IMPORTANT NOTE: Your pitch’s theme not only has to involve a Plan B, but it also MUST revolve around freelance blogging (Be a Freelance Blogger’s niche). Whatever idea you present to us has to benefit freelance bloggers or their clients in some way.
- Anybody can enter the contest by typing (or pasting) their pitch into the comments box at the bottom of this page.
- Only ONE PITCH per person, please.
- Follow the pitch format I’ll tell you in a moment.
- After you submit your pitch, Lauren and/or Sophie will offer feedback to help you optimize your idea for this blog’s audience and improve your pitching skills. You may also get feedback from other entrants, BAFB team members, and innocent bystanders — pay attention, because they represent your readers here.
- After you get our feedback, you can revise your pitch if you like and re-submit it by pasting it into a follow-up comment. And yes, that means you can offer us a completely different idea if we’ve told you your first idea definitely won’t work for this blog.
- If you win, we’ll ask you to send us a draft of at least 1000 words, so bear that minimum word count in mind when you pitch.
- First prize: $100 for your guest post, paid on publication.
- Second prize: $50 for your guest post, paid on publication.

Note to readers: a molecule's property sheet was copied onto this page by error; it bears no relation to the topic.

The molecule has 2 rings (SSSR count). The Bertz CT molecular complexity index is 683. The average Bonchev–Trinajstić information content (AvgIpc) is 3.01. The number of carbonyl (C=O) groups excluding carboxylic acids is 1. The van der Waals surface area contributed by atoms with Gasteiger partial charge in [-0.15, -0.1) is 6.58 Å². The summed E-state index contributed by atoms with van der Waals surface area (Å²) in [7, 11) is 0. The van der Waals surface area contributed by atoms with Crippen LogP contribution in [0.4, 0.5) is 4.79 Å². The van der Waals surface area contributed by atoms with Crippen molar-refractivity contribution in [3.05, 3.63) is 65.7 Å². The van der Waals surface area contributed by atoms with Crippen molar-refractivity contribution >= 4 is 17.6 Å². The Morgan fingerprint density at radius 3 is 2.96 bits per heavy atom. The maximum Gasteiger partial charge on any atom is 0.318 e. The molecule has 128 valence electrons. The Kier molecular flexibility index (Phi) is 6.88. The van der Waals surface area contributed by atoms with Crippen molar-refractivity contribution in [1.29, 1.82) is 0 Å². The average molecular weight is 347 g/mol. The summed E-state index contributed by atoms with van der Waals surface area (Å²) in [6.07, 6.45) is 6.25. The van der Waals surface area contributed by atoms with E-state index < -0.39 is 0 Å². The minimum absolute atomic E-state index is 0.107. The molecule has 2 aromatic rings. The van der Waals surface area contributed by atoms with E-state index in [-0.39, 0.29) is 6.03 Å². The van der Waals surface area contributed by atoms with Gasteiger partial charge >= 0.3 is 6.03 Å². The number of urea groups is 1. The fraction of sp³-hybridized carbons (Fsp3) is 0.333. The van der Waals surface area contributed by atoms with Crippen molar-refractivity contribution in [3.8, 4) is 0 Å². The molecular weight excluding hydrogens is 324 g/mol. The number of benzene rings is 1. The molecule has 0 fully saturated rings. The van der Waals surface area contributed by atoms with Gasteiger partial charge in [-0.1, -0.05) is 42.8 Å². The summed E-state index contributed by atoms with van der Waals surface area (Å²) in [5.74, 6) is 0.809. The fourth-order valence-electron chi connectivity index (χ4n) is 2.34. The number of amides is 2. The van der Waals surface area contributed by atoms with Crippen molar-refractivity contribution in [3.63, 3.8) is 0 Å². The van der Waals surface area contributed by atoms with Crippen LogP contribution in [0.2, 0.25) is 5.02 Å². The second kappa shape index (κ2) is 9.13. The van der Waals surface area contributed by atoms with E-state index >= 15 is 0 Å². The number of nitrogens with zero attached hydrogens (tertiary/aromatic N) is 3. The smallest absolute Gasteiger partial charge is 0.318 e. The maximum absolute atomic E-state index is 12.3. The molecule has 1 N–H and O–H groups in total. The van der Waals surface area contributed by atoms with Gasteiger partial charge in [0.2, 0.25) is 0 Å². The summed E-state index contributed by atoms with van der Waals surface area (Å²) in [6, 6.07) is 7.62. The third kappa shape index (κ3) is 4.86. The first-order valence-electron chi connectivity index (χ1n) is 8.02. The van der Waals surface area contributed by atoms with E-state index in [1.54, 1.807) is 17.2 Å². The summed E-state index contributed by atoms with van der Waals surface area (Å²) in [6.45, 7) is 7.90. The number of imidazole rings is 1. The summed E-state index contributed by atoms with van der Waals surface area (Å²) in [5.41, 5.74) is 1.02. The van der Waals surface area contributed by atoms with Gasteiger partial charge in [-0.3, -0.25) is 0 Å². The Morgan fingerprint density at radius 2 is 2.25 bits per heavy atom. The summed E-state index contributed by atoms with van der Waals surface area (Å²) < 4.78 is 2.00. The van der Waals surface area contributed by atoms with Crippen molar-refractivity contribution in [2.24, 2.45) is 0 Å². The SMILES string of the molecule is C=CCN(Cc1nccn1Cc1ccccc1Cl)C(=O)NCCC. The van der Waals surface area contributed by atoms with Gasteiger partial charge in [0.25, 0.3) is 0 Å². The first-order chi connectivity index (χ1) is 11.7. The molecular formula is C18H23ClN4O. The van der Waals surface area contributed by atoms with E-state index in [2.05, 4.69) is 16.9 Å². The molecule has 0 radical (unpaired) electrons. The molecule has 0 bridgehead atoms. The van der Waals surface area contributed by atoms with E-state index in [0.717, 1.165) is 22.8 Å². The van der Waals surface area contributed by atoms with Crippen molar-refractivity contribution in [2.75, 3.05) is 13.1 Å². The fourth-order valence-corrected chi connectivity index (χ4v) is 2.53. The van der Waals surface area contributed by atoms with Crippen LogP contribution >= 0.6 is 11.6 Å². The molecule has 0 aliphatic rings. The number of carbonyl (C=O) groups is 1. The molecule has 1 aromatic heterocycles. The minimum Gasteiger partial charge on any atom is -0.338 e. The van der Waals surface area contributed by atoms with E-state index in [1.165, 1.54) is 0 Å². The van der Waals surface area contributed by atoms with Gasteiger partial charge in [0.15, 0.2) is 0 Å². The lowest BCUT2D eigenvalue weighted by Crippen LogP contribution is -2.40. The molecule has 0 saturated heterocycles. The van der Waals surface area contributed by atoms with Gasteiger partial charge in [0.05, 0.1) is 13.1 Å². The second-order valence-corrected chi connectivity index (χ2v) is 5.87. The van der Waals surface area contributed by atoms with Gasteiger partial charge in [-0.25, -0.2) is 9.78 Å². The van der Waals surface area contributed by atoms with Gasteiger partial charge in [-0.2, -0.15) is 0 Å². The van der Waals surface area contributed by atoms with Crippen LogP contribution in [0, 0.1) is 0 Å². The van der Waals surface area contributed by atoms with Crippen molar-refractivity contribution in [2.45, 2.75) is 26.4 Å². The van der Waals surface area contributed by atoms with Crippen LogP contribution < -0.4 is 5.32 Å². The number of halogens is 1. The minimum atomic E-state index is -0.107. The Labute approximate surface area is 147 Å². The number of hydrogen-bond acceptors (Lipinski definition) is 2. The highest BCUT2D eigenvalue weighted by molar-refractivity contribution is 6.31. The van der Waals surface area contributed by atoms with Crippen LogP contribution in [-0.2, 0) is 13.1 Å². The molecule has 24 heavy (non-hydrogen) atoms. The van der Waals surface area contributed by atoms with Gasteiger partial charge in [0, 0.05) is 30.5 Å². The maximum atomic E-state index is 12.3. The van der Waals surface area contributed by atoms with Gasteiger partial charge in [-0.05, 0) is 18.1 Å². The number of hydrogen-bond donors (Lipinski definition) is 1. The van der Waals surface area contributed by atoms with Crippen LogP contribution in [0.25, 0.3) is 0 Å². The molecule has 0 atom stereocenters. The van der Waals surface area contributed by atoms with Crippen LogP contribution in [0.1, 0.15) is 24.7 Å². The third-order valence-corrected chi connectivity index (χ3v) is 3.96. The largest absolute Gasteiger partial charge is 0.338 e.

- Third prize: A 3-question mentoring package with Sophie via email.
- Submit your pitch before the end of Friday, March 31st, 2017.
- We’ll announce the winners on April 8th.
- If we choose your pitch, we expect you to deliver your first draft to Lauren by April 30th. (But if you need a little longer, let us know and we’ll work around it.)
How to pitch
- Read our general guest blogging guidelines first, then come back here to submit your pitch.
- Suggest at least one headline designed to make freelance bloggers want to read your post.
- Follow the headline with the opening lines you’d use in the post. No less than 30 words, no more than 60. You DON’T need to write a whole post (or even a whole introduction) before you pitch — we’d like to give you feedback on your idea before you write a draft.
- After the opening lines, give us no more than 6 points you’ll make in your post, and provide a one or two sentence summary of each point. (If you plan to make more than 6 points in your post, only tell us the most important 6 in your pitch.)
- Then explain in no more than 3 sentences why this is a great post for Be a Freelance Blogger and why you’re the right person to write it.
- Put your pitch in the comment box at the bottom of this page.
- Check the little box that says “Notify me of follow-up comments” so you’ll know when we’ve given you feedback.
- Submit your comment and if you followed all the steps above, you’re entered into the contest.
- It’s a good idea to explain how your pitch reflects the theme we’ve set for you — unless it’s blindingly obvious, in which case you can probably assume we’ll see the connection without extra signposting.
- Remember to tell us why you think your blog idea will interest the people who read Be a Freelance Blogger.
- To get a better idea of what we’re looking for in your pitch, study the pitches and responses in previous Pitchfests.
- Save a copy of your pitch somewhere before you post it here — if your comment gets lost in the internet, you don’t wanna have to re-write it from scratch.
- Your comment may get held in a moderation queue, especially if it contains hyperlinks. Don’t worry if that happens; we’ll get to it and reply!
OK, it’s time.
Let the Pitchfest begin!